The jury in the Raleigh, N.C. murder trial of Canadian Brad Cooper wrapped up its first full day of deliberations Wednesday.

The 37-year-old Cooper, formerly from Alberta, is charged with first-degree murder in the death of his Edmonton-born and raised wife, Nancy.

Nancy Cooper, 34, went missing on July 12, 2008. Her body was found several days later in a drainage ditch near the couple's home in the Raleigh suburb of Cary.

Jurors started their deliberations Tuesday after hearing closing arguments from prosecution and defence lawyers.

More than 100 witnesses gave testimony during the eight-week trial.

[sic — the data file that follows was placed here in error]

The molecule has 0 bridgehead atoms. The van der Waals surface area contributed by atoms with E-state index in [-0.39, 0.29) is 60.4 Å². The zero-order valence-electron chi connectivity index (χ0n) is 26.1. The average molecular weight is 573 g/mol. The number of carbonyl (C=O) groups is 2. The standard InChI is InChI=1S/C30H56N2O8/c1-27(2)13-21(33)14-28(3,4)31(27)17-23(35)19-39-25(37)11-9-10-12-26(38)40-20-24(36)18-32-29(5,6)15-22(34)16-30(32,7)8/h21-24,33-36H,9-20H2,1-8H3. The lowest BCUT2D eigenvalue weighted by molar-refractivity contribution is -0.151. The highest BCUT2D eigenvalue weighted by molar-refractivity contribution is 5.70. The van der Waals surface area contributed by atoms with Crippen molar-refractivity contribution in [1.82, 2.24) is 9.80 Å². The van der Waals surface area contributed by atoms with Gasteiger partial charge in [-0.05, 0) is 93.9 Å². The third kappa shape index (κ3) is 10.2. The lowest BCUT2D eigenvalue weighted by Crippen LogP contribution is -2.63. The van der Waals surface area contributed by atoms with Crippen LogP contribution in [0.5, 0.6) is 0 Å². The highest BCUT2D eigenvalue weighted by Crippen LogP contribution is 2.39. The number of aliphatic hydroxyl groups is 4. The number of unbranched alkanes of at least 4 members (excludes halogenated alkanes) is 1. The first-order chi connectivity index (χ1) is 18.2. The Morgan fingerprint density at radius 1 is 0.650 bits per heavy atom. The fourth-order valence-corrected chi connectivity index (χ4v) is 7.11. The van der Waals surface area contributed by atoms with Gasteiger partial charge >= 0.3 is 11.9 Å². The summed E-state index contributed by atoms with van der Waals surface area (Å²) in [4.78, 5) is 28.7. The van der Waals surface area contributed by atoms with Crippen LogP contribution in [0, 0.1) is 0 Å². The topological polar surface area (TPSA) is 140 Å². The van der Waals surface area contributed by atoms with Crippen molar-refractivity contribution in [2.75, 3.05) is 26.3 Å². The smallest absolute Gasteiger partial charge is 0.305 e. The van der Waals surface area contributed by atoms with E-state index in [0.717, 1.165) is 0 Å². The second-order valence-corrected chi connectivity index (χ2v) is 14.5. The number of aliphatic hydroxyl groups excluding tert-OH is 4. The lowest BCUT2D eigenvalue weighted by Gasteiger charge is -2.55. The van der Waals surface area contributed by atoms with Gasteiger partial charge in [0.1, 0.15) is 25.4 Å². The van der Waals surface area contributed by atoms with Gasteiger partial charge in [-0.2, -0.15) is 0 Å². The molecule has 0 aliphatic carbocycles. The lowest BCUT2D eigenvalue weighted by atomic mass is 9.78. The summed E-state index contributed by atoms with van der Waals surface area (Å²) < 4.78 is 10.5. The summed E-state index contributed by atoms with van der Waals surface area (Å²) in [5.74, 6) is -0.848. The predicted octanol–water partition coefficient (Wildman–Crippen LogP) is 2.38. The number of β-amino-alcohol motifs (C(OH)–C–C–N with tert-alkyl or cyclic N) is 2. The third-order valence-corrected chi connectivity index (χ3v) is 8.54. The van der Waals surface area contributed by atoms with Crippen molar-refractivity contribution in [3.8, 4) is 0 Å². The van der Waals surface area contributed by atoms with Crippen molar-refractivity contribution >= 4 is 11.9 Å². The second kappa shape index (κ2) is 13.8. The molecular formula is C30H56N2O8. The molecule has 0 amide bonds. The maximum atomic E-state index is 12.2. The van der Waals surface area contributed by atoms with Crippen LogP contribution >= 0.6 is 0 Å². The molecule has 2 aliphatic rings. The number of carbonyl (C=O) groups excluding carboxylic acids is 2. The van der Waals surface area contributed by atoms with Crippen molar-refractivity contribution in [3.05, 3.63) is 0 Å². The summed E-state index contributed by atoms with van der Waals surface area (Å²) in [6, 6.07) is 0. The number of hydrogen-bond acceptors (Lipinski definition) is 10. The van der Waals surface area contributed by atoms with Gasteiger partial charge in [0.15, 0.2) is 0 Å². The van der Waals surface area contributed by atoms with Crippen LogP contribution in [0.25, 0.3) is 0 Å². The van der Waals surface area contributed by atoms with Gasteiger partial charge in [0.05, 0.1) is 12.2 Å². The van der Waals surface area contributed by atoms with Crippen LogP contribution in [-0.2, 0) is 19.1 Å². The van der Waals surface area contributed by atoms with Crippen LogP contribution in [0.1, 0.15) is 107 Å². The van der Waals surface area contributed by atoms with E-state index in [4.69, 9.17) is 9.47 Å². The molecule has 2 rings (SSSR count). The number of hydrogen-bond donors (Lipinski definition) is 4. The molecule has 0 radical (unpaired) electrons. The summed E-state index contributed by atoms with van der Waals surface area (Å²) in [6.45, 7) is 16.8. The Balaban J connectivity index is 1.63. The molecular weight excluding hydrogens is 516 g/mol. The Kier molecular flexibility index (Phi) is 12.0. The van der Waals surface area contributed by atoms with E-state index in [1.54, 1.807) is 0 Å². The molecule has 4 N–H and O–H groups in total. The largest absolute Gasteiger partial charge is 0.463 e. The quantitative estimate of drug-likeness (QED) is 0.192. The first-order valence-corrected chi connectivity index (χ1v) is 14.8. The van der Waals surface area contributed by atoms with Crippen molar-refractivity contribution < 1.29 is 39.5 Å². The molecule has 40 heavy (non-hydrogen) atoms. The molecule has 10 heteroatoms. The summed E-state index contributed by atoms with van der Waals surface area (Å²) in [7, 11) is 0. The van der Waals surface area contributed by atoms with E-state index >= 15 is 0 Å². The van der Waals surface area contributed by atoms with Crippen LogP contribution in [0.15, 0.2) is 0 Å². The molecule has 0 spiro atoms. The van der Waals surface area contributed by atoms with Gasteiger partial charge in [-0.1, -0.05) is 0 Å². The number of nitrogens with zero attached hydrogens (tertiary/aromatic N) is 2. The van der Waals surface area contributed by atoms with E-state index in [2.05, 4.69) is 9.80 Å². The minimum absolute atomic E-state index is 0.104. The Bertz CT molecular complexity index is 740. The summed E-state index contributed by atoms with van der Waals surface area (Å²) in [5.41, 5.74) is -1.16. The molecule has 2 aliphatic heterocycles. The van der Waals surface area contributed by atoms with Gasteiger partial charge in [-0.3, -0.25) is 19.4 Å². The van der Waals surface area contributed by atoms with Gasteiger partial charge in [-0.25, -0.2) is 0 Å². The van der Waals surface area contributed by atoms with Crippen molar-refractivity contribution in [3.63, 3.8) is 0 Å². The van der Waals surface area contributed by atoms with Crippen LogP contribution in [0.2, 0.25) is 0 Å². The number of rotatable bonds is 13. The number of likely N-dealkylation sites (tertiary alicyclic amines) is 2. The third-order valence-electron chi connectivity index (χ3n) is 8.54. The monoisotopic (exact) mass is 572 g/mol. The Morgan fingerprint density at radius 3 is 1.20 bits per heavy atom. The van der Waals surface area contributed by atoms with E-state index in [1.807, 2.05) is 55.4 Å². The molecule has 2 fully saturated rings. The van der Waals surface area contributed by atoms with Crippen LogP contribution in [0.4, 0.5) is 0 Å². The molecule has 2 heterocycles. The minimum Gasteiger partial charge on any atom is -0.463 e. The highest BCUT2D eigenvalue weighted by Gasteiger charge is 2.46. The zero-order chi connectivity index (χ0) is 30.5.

District Attorney Colon Willoughby said this is the longest non-capital murder case he's seen in 24 years. (CBC)

Wake County District Attorney Colon Willoughby, who's held the position for 24 years, said the length of the trial has set a precedent.

"Since I've been district attorney, this is the longest non-capital case that we've ever had," he said.

The court has already ruled Cooper will not face the death penalty if the jury finds him guilty of first-degree murder.

On Wednesday, jurors asked for a number of exhibits, including cell phone records, photos of the victim's body and pictures of the couple's master bathroom.

They will resume deliberations Thursday morning.


With files from the CBC's Janice Johnston